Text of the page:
The race is on as the contestants prepare to face a battle of biscuitsLOVE PRODUCTIONS

Biscuits never have quite the same oumph effect as cake for me: they’re like the dry and poor cousin of cake with its multi-layered personalities and moist looks. But Paul and Prue’s biscuit antics have the bakers crumbling under pressure in Biscuit Week – and they even manage to get a biscuit-doubter like me wanting to bite into their cookies.

The signature challenge calls for 24 sandwich biscuits, which should obviously be absolutely identical and hit the perfect filling-to-biscuit ratio between oozy and lacking in lubrication. The resulting batches of bliss have me trying to catch any dripping or crumbs from the other side of the screen, and not least because they make my gyp room efforts look as flat as pancakes in comparison.

“If we’re to believe Sophie’s fortune-telling skills, Paul and Prue ‘will mostly poo candyfloss.’ Enough said.”

While my culinary creativity peaks at subbing apricot jam for raspberry in a sponge, Yan’s peanut butter and banana biscuits are inspired by her wife’s post-Zumba snack, Flo’s gin jam and vanilla filling draws on the cocktail parties she throws with her gals (not your standard Bake Off grandparent), and Sophie’s limoncino flavour is a throwback to her teaching army personnel to ski in Italy (as one does). At least Chris restores some of my faith in my baking, because he seems to be the only one with trust in his whisky and orange filling, barking out “Beautiful, isn’t it?” to the judges. Paul’s face tells a story of a very different idea of aesthetics.

While the signature falls into the standard Bake Off canon, the technical and showstopper reach for a pie in the sky. The fortune cookies turn out to be a very unfortunate choice of technical challenge for most bakers – the judges spitting out Chris’s raw Cornish pasty lookalikes says it all. On the redeeming side of things, they fare better with writing the fortunes for their attempted cookies, and that says a lot about the quality of the crack in the bakes. If we’re to believe Sophie’s fortune-telling skills, Paul and Prue “will mostly poo candyfloss.” Enough said.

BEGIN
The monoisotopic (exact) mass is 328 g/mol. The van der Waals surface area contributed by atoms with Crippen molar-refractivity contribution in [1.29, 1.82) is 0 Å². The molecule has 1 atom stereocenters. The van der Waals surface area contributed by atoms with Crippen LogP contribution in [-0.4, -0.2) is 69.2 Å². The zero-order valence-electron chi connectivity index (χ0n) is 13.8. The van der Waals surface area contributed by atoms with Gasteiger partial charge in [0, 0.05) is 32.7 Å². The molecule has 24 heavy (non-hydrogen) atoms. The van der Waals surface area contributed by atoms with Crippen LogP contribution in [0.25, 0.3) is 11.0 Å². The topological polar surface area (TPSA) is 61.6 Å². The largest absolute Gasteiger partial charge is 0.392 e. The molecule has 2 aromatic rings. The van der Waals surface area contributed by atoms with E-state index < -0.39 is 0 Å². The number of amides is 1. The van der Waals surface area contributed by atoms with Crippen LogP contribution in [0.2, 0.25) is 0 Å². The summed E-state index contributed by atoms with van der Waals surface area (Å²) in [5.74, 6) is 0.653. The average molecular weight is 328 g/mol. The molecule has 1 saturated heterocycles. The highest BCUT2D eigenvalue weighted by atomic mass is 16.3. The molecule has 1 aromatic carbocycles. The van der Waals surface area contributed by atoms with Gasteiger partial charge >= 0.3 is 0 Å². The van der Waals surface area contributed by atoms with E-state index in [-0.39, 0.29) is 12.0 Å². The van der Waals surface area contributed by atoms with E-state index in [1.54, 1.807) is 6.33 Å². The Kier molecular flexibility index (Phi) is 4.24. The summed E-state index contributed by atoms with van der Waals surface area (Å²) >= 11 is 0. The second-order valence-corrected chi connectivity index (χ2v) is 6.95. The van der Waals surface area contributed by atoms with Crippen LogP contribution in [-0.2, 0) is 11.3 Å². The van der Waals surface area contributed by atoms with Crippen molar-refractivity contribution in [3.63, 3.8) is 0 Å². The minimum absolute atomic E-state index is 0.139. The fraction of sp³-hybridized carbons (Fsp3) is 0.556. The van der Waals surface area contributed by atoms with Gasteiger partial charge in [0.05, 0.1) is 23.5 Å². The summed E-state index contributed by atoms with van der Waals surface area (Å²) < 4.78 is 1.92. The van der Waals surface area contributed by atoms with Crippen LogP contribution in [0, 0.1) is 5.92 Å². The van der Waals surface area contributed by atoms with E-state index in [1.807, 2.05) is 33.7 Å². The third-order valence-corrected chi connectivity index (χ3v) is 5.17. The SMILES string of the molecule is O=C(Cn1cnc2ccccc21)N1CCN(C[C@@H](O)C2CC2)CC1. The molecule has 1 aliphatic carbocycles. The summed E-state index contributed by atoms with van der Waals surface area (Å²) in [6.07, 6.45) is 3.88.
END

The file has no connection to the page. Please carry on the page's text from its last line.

Following last week’s illusion cakes, the biscuity showstopper continues Channel 4’s emerging passion for bakes that don’t look like, well, bakes. I guess on the Bake Off both having your cake and eating it comes as an industry standard, as the bakers are asked to produce playable and edible board games. Flo’s Operation a.k.a. Pick My Bones game sounds like it may border on the adult category of, ahem, edible goods. Nevertheless, the biscuit bones turn out very pickable indeed, while Kate brings an obscure ancient ‘grains of paradise’ spice to the table, which turns out to be less-than-heavenly in the finished product.

What remains a mystery to me is how Chris is left struggling with making a rough, flat map of the UK while architect Steven puts together a chess board complete with a full set of individually-decorated 3D pieces. I definitely know whose cookie I’d rather roll my biscuity die on.

It’s another remarkably crumble-free episode from the Channel 4 Bake Off tent. But with cakes disguised as champagne bottles and biscuits doubling as Snakes and Ladders, I can’t help but feel suspicious about everyday items around the house – what about “dear Supervisor, my dog ate my essay because the paper turned out to be a biscuit”? Here’s to seeing whether I can tell the loaves from the baking utensils in next week’s bread episode

Sponsored links